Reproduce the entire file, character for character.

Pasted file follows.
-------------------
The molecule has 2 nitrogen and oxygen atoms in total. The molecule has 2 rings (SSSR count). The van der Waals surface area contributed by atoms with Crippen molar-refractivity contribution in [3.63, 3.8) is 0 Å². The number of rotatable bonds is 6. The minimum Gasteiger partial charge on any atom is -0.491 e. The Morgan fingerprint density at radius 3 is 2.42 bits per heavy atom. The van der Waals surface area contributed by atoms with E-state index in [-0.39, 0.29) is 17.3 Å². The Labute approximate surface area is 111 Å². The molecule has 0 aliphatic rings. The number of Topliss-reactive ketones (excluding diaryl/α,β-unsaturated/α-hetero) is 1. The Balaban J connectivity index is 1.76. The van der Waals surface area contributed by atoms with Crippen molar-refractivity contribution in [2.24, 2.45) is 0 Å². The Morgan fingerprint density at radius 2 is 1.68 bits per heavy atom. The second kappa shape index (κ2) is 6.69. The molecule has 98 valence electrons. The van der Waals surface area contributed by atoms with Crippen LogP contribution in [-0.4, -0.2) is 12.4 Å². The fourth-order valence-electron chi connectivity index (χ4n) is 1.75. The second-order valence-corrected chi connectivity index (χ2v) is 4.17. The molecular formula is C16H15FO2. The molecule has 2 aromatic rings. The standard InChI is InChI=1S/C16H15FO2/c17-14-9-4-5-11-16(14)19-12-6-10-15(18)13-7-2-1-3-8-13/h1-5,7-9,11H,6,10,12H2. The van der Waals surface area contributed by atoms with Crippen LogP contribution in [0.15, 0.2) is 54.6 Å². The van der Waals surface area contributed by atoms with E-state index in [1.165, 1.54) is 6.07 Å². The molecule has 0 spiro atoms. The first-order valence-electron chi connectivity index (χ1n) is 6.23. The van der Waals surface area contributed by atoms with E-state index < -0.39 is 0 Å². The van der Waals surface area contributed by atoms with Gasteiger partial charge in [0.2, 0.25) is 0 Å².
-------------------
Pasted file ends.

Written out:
The molecule has 2 nitrogen and oxygen atoms in total. The molecule has 2 rings (SSSR count). The van der Waals surface area contributed by atoms with Crippen molar-refractivity contribution in [3.63, 3.8) is 0 Å². The number of rotatable bonds is 6. The minimum Gasteiger partial charge on any atom is -0.491 e. The Morgan fingerprint density at radius 3 is 2.42 bits per heavy atom. The van der Waals surface area contributed by atoms with E-state index in [-0.39, 0.29) is 17.3 Å². The Labute approximate surface area is 111 Å². The molecule has 0 aliphatic rings. The number of Topliss-reactive ketones (excluding diaryl/α,β-unsaturated/α-hetero) is 1. The Balaban J connectivity index is 1.76. The van der Waals surface area contributed by atoms with Crippen molar-refractivity contribution in [2.24, 2.45) is 0 Å². The Morgan fingerprint density at radius 2 is 1.68 bits per heavy atom. The second kappa shape index (κ2) is 6.69. The molecule has 98 valence electrons. The van der Waals surface area contributed by atoms with Crippen LogP contribution in [-0.4, -0.2) is 12.4 Å². The fourth-order valence-electron chi connectivity index (χ4n) is 1.75. The second-order valence-corrected chi connectivity index (χ2v) is 4.17. The molecular formula is C16H15FO2. The molecule has 2 aromatic rings. The standard InChI is InChI=1S/C16H15FO2/c17-14-9-4-5-11-16(14)19-12-6-10-15(18)13-7-2-1-3-8-13/h1-5,7-9,11H,6,10,12H2. The van der Waals surface area contributed by atoms with Crippen LogP contribution in [0.15, 0.2) is 54.6 Å². The van der Waals surface area contributed by atoms with E-state index in [1.165, 1.54) is 6.07 Å². The molecule has 0 spiro atoms. The first-order valence-electron chi connectivity index (χ1n) is 6.23. The van der Waals surface area contributed by atoms with E-state index < -0.39 is 0 Å². The van der Waals surface area contributed by atoms with Gasteiger partial charge in [0.2, 0.25) is 0 Å².